Labor Day originated as a federal holiday in 1882 to honor working people. Its inception was part of a movement to give people an eight-hour workday as opposed to the more common twelve-to-twenty hours. Ultimately, Labor Day not only gives some people a compensated day off work, but it also recognizes that fairer labor laws are necessary when some occupations must provide services 24/7 or when people, in their greed, forget that their most important asset is the humans who work for and with them.
In 1907, my grandmother, Anna Kushnyir, was born in New York—a brand-new American citizen born of Hungarian immigrants. The family returned to Hungary when she was about five years old. At age seventeen, she returned to New York where she worked in the “sweatshops” of Brooklyn as a seamstress. In a tenement lifestyle, she sewed all day—long, hot, sweaty days in buildings with insufficient windows, leading to generally poor ventilation and lack of fresh air. Thread fibers accumulated in the lungs of workers who moved from garment piece to the next piece in rapid, practiced actions. These buildings also had unsafe egress, leading to such tragedies as the Triangle Shirtwaist Factory Fire in 1911 in which 146 garment workers, mostly women, perished in terror. Even after the establishment of Labor Day, sweatshop seamstresses worked sixteen and more hours a day, competing with other companies to put out both sturdy clothing for other manual laborers to wear for their own toil and fancier clothing for the rich to sport at social events.
Over time, Grandmom simply wore down and, at a doctor’s urging, she returned to Hungary for a life-saving health break. There, she met my Grandfather whom she wed. But before she could bring him to America, she returned to the hot, sweaty work of a seamstress to earn enough money to bring her brother to this country and then her husband. Her labor was not only for herself, you see, but also to fulfill the requirement to show that she could provide for and sustain each immigrant man before he could enter the country.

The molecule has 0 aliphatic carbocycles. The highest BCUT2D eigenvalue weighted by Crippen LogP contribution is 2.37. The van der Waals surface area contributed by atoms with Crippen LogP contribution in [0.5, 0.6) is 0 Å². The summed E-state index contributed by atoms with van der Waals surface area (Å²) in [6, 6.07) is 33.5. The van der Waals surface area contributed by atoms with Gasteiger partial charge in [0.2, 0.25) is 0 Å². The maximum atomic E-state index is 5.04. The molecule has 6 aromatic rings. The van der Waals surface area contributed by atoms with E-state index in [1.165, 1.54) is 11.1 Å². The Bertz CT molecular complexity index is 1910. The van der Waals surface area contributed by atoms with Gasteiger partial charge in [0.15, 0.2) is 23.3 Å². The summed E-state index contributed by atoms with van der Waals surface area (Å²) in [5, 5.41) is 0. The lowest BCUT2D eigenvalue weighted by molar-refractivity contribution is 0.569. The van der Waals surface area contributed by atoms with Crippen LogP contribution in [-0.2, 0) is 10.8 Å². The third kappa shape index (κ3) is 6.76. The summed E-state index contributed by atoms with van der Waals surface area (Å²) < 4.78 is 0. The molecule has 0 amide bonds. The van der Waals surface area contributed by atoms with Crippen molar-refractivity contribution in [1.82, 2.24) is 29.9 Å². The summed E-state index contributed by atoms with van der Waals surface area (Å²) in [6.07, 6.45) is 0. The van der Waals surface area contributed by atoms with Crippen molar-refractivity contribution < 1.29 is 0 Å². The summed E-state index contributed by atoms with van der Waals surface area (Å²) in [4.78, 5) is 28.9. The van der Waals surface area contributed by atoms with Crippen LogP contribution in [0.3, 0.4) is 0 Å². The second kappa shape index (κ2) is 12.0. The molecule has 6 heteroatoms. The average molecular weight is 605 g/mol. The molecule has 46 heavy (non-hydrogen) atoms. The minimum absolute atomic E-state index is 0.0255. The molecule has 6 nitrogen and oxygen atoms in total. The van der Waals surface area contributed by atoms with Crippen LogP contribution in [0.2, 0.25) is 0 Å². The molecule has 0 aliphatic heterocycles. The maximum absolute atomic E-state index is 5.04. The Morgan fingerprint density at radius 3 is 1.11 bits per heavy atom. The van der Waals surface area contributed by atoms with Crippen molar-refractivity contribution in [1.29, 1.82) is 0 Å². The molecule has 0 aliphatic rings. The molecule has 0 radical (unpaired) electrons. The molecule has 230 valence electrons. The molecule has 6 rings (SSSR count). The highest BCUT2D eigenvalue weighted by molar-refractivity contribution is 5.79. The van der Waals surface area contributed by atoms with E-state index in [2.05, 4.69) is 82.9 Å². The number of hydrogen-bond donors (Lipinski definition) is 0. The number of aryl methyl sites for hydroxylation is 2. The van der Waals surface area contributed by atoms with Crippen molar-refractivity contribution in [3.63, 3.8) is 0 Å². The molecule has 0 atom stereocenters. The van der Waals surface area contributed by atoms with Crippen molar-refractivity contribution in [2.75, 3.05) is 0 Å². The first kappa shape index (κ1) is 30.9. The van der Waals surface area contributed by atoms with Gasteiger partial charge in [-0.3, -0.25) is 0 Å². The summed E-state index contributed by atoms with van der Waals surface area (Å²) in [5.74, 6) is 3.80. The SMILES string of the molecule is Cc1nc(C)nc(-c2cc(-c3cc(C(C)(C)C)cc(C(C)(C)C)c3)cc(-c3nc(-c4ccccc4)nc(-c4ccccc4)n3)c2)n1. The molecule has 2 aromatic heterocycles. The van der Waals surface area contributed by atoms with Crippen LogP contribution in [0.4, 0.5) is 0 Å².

Although not always fairly or thoughtfully practiced, Labor Day was created for people like my grandmother—and later my uncle and grandfather. It was created for your ancestors, too. Labor Day isn’t just a day for back-to-school sales and a final beach weekend. It’s a day that honors the lifeblood of those who came before us, those who died in factory and other manual labor settings, and those who struggled to survive and feed families in unfair, unsafe, and thoughtless environments.
Generally, I write about grief, and maybe you can detect some grief in my words here. How hard life was for Grandmom, Grandpop, and too many others. Labor Day honors their sacrifices—which to them wasn’t sacrifice at all because it was simply how people lived and died. It’s important to be aware that life remains exceptionally hard for many more people today, including migrant laborers who travel from town to town to manually work long hours for barely sustainable pay.
For Labor Day, let’s remember our own ancestors and honor their gifts and offerings that enabled their families (you and me) to come into being and live in this lifetime. Let’s honor their own losses and griefs with prayer and gratitude. And let’s be thankful for their hard work in helping to pass fair labor laws that give us far more than an extra three-day weekend. And, finally, let’s honor those people who continue to labor in unfair, unsustainable, or simply challenging work fields today.
Blessings to all those who have gone before us and to those who mourn their passing from this life.